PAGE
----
“Her pilots are very nice guys, very laid-back guys,” Bailey said. “For them, this is routine; they do this with her day in and day out.”
Photo: Brian Friedman | Shutterstocl
Superbowl Sunday for Ms. Swift will likely start on Saturday, after her Era’s Tour concert at the Tokyo Dome in Japan. Ms. Swift is expected to go on stage at 18:00 local time in Japan and will finish the 44-song-long concert at around 21:15. Ms. Swift is known to sometimes add in a few extra songs for her fans, who surely will know what a big day the Nashville-based pop singer has in store.
The logistical details of “when” the flight will depart are currently unknown, but in planning, Ms. Swift will have more than 24 hours of margin. The drive from the Tokyo dome to the city’s Haneda Airport is about 25 minutes, meaning that Taylor could be airborne by 22:00 on Saturday in Tokyo, which is 05:00 in Las Vegas.
Photo: Hit1912 | Shutterstock
Once airborne, Bailey says that the pilots will be talking to controllers in Japan until they reach Guam, where they will then contact air traffic controllers at FAA facilities in Oakland, California, or Anchorage, Alaska, to guide them to the United States.
During the flight, the pilots will check the aircraft’s position to ensure the Falcon 7X reaches the waypoints along its flight at the appropriate time. The system for waypoint reporting hasn’t changed much since Amelia Earhart disappeared in the South Pacific.
But unlike in the 1930s, the Falcon 7X will communicate with ground control using satellite and ultra-high-frequency radio communication to send written communications. While over the Pacific, the Falcon 7X is unlikely to appear on the radar, making these position reports essential to help avoid conflicts with other aircraft.
Photo: NATS
Flying at Mach 0.8, Bailey says the flight should take around 10 hours, meaning Ms. Swift would arrive in Las Vegas a few hours before she departed; this is because Ms. Swift will cross the international date line, effectively stepping back in time during her flight across the Pacific.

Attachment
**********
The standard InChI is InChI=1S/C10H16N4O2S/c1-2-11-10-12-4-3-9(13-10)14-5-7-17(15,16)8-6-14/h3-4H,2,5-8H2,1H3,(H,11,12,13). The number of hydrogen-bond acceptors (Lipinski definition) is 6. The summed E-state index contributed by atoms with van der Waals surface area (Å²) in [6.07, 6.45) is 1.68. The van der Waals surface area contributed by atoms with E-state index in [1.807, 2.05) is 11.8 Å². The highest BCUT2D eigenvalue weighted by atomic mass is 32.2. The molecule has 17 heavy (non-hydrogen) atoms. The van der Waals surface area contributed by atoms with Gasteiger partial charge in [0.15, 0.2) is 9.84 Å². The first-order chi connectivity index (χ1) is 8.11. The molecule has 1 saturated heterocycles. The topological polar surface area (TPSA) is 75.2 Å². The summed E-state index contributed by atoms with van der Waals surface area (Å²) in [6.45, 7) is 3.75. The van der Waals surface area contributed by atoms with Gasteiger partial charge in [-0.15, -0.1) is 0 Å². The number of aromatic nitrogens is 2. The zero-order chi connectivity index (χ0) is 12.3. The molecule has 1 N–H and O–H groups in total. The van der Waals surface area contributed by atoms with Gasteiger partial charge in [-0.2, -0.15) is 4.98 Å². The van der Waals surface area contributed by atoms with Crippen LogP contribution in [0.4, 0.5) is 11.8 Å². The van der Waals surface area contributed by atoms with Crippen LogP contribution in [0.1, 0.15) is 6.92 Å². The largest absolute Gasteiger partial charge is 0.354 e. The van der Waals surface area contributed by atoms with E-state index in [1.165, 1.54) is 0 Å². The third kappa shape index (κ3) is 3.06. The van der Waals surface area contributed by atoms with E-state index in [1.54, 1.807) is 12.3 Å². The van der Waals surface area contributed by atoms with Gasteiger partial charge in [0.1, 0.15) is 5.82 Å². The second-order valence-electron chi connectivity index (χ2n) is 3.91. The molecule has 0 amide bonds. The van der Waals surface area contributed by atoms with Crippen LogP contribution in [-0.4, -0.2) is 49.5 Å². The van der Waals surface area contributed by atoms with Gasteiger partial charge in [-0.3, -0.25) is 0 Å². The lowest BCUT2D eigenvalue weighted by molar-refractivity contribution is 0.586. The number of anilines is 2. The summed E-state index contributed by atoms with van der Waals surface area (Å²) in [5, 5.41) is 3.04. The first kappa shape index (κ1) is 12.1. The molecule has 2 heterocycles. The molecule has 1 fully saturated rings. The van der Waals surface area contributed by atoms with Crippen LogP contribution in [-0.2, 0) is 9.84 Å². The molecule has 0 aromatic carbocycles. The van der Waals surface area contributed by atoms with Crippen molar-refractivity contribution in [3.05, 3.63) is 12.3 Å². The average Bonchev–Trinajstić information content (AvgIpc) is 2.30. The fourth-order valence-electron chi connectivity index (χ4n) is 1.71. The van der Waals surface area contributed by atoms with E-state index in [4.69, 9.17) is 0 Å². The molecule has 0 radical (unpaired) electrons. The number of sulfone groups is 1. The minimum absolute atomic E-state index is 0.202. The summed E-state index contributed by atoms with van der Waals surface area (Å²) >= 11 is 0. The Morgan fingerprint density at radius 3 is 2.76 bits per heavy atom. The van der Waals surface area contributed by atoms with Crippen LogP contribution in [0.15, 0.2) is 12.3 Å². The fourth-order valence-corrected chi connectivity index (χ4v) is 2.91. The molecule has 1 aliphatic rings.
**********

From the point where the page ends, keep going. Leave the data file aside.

Bailey, who has flown business jets into the Super Bowl before, notes that the FAA will be using a system of slot arrivals for business jet traffic heading into Las Vegas’ Harry Reid International Airport (LAS).
Photo: Markus Mainka | Shutterstock
Traffic and parking will be tricky in Las Vegas as a surge in private aircraft, as well as regular passenger aircraft, is expected at LAS and other airports in the area. It’s unknown if Ms. Swift’s 7X will remain on the ground for long. The jet may depart and park somewhere outside of Las Vegas during this time.
Until a few days ago, Ms. Swift was associated with two Dassault Falcon jets, both of which are difficult to track. Usually, most aircraft can be followed by entering their registrations or “tail numbers” on free services such as Flightradar24 or FlightAware. These services use a combination of aircraft transponder data to display real-time locations.
However, understandably, with many other high-profile celebrities, the jets associated with Ms. Swift won’t appear on flight tracking services, as their operators have arranged to hide their position from public display.
A recent update to the publicly available FAA aircraft registry revealed that Taylor Swift had sold her smaller Falcon 900, registered N898TS, leaving her with a sole Falcon 7X for the job on Super Bowl Sunday.
While this Falcon 7X (N621MM) has its flight tracking blocked, there are a few ways around this. Jack Sweeney, on /X/ (formerly Twitter), specializes in such monitoring. Mr Sweeny has previously been sued by Elon Musk for providing tracking information for his private jet. On February 4th, attorneys for Ms. Swift sent a letter to Mr Sweeny demanding that he cease and desist his tracking activities, according to the Washington Post.
Either way — and this is important to remember — if you are tracking N621MM on Super Bowl Sunday and if the aircraft disappears, that’s perfectly okay. When flying over isolated areas, like the Pacific Ocean, for example, it is not unusual to lose track of ADSB data. There are many reasons for this: a lack of receivers available or a specific geography limiting detection, for example. If N621MM disappears from your screen, it’s probably nothing to worry about. The pilots will be communicating with air traffic control the whole time.
Either way, folks watching the flight can be “Fearless” as the flight is well within the capabilities of its aircrew, aircraft, and aviation professionals on the ground. So, if you are a Swiftie or a plane spotter, Sunday’s big game is expected to be one for the books.